An essential element of a Data Governance Program is the simplification of data security via the development of a comprehensive data and risk classifications scheme. The following visual portray NMSU’s data governance spectrum and the University’s data and risk classifications scheme. As noted below, the regulated data bucket (involving personally identifiable information (PII) from students or employees, medical information or credit card data) and the controlled data bucket represent high risk to NMSU and therefore any suspicious or actual compromise of this data must be reported immediately.
The following one-minute video is a quick overview of the data classifications used at New Mexico State University.
Most universities use a three or four category data classification scheme with research Universities such NMSU using a four category data classification scheme in order to separate controlled research data. Sensitive research data is typically funded via grants & contracts that include information security stipulations related to the Federal Information Security Management Act (FISMA) or Controlled Unclassified Information (CUI) relating to Export Control (Export Administration Regulations (EAR)/International Traffic in Arms Regulations (ITAR), or other CUI category, which require compliance with National Institute of Standards and Technology Special Publications such as NIST SP 800-53 or NIST SP 800-171 or other security plan as required by the applicable federal funding agency.
Risk classifications for each of the Four Data Buckets
NMSU has classified its information assets into risk-based categories for the purpose of determining who is allowed to access the information and what security precautions must be taken to protect it against unauthorized access.
Low Risk Public Data: disclosure does not pose a risk to the institution. Public Data may be publicly accessible but does not require public access. Examples of Public Data:
- Public Web Sites
- Marketing Materials
- Business Addresses
- Salary Information
Medium Risk Internal Data: not protected by state or federal law or regulatory standards, but which if disclosed may pose a reputational risk or result in a civil action against the institution. Examples of Internal Data:
- Account Credentials
- Budget Information
- Unclassified Research and Manuscripts
- Payroll and Employment Documentation
- Systems & Network Diagrams
- Strategic Information Unique to NMSU
Moderate Risk Regulated Data: not Controlled Data and is regulated by law or contract or, if exposed to unauthorized parties, poses a risk of harm to third parties or risk of harm to NMSU interests (e.g. reputational) or exposes the university to potential liability. Examples of Regulated Data:
- Social Security Number
- Driver’s License ID Number
- Passport ID Number
- Tax ID Number
- Health Information
- Class Schedules
- Course History
- Academic Actions
- Grades, GPA and Transcripts
- Payment Card Data
- Bank Account numbers
High Risk Controlled Data: Unauthorized disclosure of this information could have a serious adverse impact on the country, university, individuals or affiliates. Examples of Controlled Data:
- Export Controlled Data
- National Security Interest (NSI)
- Controlled Unclassified Information (CUI)
- Federal Contract Information (FCI)
- Classified Information
The following steps provide guidance for the considerations necessary to determine data classification Protection Level. This table addresses the most common questions about Protection Level classification; it does not cover all circumstances. For additional assistance determining Protection Level, please contact the Chief Privacy Officer at email@example.com.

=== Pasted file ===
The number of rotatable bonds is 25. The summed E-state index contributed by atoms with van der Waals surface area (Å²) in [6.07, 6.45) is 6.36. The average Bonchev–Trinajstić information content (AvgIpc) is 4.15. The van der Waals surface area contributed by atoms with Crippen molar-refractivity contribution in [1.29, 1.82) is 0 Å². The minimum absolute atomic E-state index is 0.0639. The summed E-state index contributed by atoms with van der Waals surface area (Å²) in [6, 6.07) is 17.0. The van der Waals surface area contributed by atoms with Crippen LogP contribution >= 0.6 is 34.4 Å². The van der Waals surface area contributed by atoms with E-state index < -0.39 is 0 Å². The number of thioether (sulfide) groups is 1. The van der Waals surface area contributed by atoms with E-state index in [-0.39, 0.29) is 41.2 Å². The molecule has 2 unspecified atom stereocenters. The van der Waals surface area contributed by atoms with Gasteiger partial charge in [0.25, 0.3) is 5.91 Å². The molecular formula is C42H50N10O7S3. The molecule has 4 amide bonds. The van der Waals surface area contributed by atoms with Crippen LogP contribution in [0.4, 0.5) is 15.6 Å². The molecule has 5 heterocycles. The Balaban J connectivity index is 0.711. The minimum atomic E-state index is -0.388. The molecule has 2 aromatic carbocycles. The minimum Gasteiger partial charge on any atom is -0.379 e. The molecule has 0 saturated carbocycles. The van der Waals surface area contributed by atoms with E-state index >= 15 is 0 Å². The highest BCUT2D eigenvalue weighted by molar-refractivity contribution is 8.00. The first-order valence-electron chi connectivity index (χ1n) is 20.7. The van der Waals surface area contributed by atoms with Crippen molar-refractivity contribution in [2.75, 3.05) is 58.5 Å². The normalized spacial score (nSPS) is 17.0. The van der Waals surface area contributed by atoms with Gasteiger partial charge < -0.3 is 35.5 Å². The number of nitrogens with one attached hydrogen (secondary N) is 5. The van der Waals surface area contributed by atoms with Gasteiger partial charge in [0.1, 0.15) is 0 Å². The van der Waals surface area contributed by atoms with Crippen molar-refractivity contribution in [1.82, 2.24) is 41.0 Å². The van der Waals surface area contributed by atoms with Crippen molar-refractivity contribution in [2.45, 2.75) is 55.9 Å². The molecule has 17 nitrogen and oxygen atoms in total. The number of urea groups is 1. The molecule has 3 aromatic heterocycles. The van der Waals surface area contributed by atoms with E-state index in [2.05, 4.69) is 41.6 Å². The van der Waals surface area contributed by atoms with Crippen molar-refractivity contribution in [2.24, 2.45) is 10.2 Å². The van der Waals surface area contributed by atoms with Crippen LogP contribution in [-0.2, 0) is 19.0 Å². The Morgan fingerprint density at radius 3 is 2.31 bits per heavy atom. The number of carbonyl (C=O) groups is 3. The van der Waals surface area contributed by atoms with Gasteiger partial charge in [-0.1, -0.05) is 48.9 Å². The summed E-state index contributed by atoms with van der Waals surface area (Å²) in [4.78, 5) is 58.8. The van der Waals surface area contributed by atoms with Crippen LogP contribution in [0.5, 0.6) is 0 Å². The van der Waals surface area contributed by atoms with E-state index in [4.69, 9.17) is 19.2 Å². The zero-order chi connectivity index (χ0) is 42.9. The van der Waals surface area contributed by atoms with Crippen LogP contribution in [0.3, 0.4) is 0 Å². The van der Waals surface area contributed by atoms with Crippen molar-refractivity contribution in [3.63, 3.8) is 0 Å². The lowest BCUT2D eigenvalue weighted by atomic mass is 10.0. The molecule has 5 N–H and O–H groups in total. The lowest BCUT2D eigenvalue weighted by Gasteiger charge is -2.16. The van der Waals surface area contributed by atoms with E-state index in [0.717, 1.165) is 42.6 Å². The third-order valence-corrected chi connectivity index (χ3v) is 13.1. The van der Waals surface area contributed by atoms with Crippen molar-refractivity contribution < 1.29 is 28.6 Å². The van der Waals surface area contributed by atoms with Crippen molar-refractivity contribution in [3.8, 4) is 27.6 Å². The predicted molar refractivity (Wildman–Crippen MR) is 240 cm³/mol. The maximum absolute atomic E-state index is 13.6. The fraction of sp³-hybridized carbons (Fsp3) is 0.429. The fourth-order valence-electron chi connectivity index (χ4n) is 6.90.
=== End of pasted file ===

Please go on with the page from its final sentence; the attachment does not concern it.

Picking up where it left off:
Step 1 Identify the specific data elements you’re working with regularly. Check the Protection Levels table above. If you can find them there, use the classifications from the table, and you’re done! Refer to the Data Standards page for the Minimum Data Security requirements applicable to you. Otherwise, continue to Step 2. Step 2 Are you working with any of the following? If so, please contact the IT Compliance Office (ITCO) at firstname.lastname@example.org. · research data involving a data use agreement (DUA) per grant agreement · confidentiality or nondisclosure agreements with security clauses · HIPAA data · federal Controlled Unclassified Information (CUI) · DFARS requirement If not, continue to Step 3. Step 3 Does the data include any of the following? If so, it’s Regulated Data or Controlled. 1. Social Security numbers (SSN) Additional Considerations: 2. driver’s license, passport, or other government issued ID numbers 3. financial account numbers 1. Data Breach Reporting Requirements 4. personal medical information The actual or suspicious compromise or breach of these data elements must be reported. For example, breach notification law requires notice if Social Security number (SSN) AND name are breached. Please contact the Chief Privacy Officer or Chief Information Security Officer if you have questions about this reporting requirement. 5. personal health insurance information 6. credit card numbers 2. Partial SSNs 7. passwords, PINs, passphrases, or security questions and answers Partial SSNs in certain contexts are considered de-identifiable information. If you are using partial SSNs, please contact the Chief Privacy Officer to help determine the protection level of your data. 8. individually identifiable human subject research data, or that the Institutional Review Board (IRB) has determined is high risk 3. Passwords, PINs, passphrases, and security questions and answers 9. human genomic data subject to GDPR or HIPAA (regardless of de-identification status) When properly encrypted or hashed, these elements are not considered regulated data. However, the encryption keys are classified or protected equally to regulated data. Systems that manage credentials that provide access to regulated data or resources, and encryption keys, are also protected at this level. 10. biometric data used for authentication purposes, including facial recognition If not, continue to Step 4. Step 4 Are you dealing with industrial control systems affecting life and safety? If so, it’s protected at regulated or controlled level. If not, continue to Step 5. Step 5 Does the data include personal information of European Union (EU) or European Economic Area (EEA) residents? If so, the European Union General Data Protection Regulation(link is external) (GDPR) probably applies. If not, continue to Step 6. Assuming the GDPR applies, does the information fall into any of the special categories of personal data outlined in Article 9(link is external) of the GDPR? 1. If so, it’s Regulated 2. If not, it’s protected at Internal level For questions regarding the GDPR, contact the Chief Privacy Officer. Step 6 Does the data include student information protected by FERPA? If so, it’s Regulated. If not, continue to Step 7. The exception would be Public Directory Information for students who have NOT requested a FERPA block. This would be protected at the internal level. However, directory information for students who have exercised their right under FERPA to request that information about them not be released as public information is still classified as regulated. Step 7 Does the data include staff and academic Personnel Records? If so, it’s probably Regulated. If not, continue to Step 8. The exceptions would be Public Directory Information for faculty and staff. These would be internal. Step 8 Does the data include individually identifiable human subject research data that contains regulated data elements and the IRB has not determined is high risk? If yes, If not, continue to Step 9. 1. Is the data entirely de-identified or anonymized, with a negligible re-identification risk, and no other regulated data elements? De-identified human genomic data must also not be able to be re-identified using publicly available data. If so, it’s probably internal. 2. If it is not clear whether the data is fully de-identified/anonymized, consult with the Chief Privacy Officer. Step 9 Is the data public (no sharing restriction)? If it’s public, it’s probably public unless unauthorized modification of the data would be an issue. Departmental websites are a good example of this: The information is public, but the accuracy (integrity) of the information is important. In situations like this, the need for data integrity drives the Protection Level. If you don’t know, continue to Step 10. 1. Public data, and unauthorized modification has a minimal impact 2. Public data, and unauthorized modification has a low impact 3. Public data, and unauthorized modification has a moderate impact 4. Public data, and unauthorized modification has a high impact Step 10 Are you are still uncertain of the classification? If the Protection Level is still not clear after completing steps 1-10 and consulting the Protection Levels table, please contact Chief Privacy Officer for assistance.